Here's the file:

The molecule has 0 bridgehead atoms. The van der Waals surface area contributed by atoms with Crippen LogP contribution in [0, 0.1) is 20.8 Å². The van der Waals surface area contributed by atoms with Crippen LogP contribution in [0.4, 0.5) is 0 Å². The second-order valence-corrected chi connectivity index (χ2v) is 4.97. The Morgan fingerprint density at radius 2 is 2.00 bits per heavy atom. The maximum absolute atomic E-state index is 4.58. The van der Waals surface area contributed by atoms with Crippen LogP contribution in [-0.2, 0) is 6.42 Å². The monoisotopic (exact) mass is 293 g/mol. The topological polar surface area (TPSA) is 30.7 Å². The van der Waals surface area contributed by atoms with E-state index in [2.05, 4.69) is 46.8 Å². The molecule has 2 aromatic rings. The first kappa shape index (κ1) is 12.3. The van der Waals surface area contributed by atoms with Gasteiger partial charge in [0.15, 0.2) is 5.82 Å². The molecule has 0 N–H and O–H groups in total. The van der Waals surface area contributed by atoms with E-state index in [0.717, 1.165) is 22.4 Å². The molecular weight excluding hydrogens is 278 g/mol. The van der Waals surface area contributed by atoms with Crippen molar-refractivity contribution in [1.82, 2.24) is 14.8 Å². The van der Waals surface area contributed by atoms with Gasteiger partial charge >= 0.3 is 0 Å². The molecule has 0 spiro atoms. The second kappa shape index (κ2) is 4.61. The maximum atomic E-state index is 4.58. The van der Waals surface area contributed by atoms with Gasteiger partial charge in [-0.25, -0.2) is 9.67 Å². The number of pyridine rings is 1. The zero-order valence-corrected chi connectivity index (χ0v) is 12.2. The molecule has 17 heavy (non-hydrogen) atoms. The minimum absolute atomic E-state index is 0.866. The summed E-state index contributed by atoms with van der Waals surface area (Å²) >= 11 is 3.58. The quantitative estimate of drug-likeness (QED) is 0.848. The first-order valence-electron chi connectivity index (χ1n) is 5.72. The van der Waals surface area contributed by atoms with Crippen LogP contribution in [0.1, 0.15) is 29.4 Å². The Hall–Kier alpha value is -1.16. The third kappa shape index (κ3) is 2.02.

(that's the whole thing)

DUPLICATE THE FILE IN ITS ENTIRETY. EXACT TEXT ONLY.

The molecule has 0 bridgehead atoms. The van der Waals surface area contributed by atoms with Crippen LogP contribution in [0, 0.1) is 20.8 Å². The van der Waals surface area contributed by atoms with Crippen LogP contribution in [0.4, 0.5) is 0 Å². The second-order valence-corrected chi connectivity index (χ2v) is 4.97. The Morgan fingerprint density at radius 2 is 2.00 bits per heavy atom. The maximum absolute atomic E-state index is 4.58. The van der Waals surface area contributed by atoms with Crippen LogP contribution in [-0.2, 0) is 6.42 Å². The monoisotopic (exact) mass is 293 g/mol. The topological polar surface area (TPSA) is 30.7 Å². The van der Waals surface area contributed by atoms with E-state index in [2.05, 4.69) is 46.8 Å². The molecule has 2 aromatic rings. The first kappa shape index (κ1) is 12.3. The van der Waals surface area contributed by atoms with Gasteiger partial charge in [0.15, 0.2) is 5.82 Å². The molecule has 0 N–H and O–H groups in total. The van der Waals surface area contributed by atoms with E-state index in [0.717, 1.165) is 22.4 Å². The molecular weight excluding hydrogens is 278 g/mol. The van der Waals surface area contributed by atoms with Crippen molar-refractivity contribution in [1.82, 2.24) is 14.8 Å². The van der Waals surface area contributed by atoms with Gasteiger partial charge >= 0.3 is 0 Å². The molecule has 0 spiro atoms. The second kappa shape index (κ2) is 4.61. The maximum atomic E-state index is 4.58. The van der Waals surface area contributed by atoms with Gasteiger partial charge in [-0.25, -0.2) is 9.67 Å². The number of pyridine rings is 1. The zero-order valence-corrected chi connectivity index (χ0v) is 12.2. The molecule has 17 heavy (non-hydrogen) atoms. The minimum absolute atomic E-state index is 0.866. The summed E-state index contributed by atoms with van der Waals surface area (Å²) >= 11 is 3.58. The quantitative estimate of drug-likeness (QED) is 0.848. The first-order valence-electron chi connectivity index (χ1n) is 5.72. The van der Waals surface area contributed by atoms with Crippen LogP contribution in [0.1, 0.15) is 29.4 Å². The Hall–Kier alpha value is -1.16. The third kappa shape index (κ3) is 2.02.